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| SR Koch/Pasteur, Leibniz HKI
Werner Siemens-Stiftung Paleobiotechnology Colloquium
Advances in high throughput sequencing and computational metagenomics are opening up dramatic new opportunities for understanding the structure and complex functions of diverse microbiomes. At the same time, the rise of paleogenomics is enabling the study of microbial communities deeper and deeper into the past. It is now possible, for the first time, to combine these advances to investigate microbiome functional evolution over the past 100,000 years in high resolution. This colloquium brings together diverse experts in microbial genomics, computational biology, evolutionary biology, and archaeology to explore and imagine the future of microbial paleogenomic research and the emerging field of paleobiotechnology.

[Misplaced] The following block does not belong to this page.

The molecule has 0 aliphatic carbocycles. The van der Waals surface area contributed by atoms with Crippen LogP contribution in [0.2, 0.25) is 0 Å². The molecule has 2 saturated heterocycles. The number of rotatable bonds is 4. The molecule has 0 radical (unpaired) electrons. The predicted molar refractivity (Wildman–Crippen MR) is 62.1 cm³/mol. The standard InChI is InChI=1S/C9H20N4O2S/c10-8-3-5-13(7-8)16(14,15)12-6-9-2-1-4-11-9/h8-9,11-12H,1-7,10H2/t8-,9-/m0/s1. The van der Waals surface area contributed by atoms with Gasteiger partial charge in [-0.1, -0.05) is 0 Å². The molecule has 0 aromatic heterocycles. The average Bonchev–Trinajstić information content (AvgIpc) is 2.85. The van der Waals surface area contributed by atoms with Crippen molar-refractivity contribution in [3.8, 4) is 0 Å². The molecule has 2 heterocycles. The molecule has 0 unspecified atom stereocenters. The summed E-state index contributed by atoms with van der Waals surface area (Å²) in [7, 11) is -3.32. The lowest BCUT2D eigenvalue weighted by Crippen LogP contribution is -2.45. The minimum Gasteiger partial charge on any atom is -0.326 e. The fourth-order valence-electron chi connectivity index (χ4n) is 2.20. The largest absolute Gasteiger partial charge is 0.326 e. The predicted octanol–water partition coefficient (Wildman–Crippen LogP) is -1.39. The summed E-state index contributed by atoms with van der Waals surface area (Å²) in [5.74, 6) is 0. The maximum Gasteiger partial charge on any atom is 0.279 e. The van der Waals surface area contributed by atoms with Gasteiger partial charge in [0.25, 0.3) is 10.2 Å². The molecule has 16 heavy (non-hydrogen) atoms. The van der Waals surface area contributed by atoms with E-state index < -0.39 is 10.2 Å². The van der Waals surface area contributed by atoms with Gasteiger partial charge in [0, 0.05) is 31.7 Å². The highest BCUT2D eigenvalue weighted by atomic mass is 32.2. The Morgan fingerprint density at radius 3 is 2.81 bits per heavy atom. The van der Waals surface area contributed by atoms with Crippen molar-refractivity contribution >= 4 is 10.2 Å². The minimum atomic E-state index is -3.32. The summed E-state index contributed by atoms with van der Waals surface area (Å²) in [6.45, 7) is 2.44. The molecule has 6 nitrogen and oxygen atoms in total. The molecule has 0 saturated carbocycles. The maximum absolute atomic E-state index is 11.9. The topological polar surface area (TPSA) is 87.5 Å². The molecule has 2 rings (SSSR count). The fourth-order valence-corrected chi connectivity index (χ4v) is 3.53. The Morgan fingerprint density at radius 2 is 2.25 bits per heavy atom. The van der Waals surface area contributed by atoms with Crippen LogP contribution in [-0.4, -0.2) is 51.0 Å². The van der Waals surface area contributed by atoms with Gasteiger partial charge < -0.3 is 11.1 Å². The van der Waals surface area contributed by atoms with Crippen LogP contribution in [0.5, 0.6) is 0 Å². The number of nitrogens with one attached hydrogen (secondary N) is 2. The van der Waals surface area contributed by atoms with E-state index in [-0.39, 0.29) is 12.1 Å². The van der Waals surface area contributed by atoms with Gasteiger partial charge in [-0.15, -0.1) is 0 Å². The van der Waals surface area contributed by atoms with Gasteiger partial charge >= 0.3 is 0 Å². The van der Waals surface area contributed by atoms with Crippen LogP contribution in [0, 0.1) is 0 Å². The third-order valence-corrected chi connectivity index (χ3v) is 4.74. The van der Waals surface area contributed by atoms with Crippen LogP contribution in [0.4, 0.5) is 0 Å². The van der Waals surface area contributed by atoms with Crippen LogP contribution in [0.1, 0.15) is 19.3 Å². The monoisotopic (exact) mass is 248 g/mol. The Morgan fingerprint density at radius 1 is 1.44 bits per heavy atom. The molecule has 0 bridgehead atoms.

We will have four speakers giving short lectures and a question round on ‘Genomic Evolution Of Microbial Functions: Past To Present’ and then a graduate-only social coffee break to allow free discussions with the speakers in an informal setting.
If you are a graduate student (M.Sc/Ph.D. or equivalent), and would like the chance to informally meet, network, or ask questions directly to any of the speakers, registrations for the graduate coffee session event can be made here.
In this event, we will hear from:
- Elke Dittmann (University of Potsdam, DE)
- Denise Kühnert (Robert Koch Institute, DE; MPI of Geoanthropology, DE)
- Marnix Medema (Wageningen University, NL)
- Thomas Booth (Technical University of Denmark, DK)
For further information, please contact James Fellows Yates (email@example.com)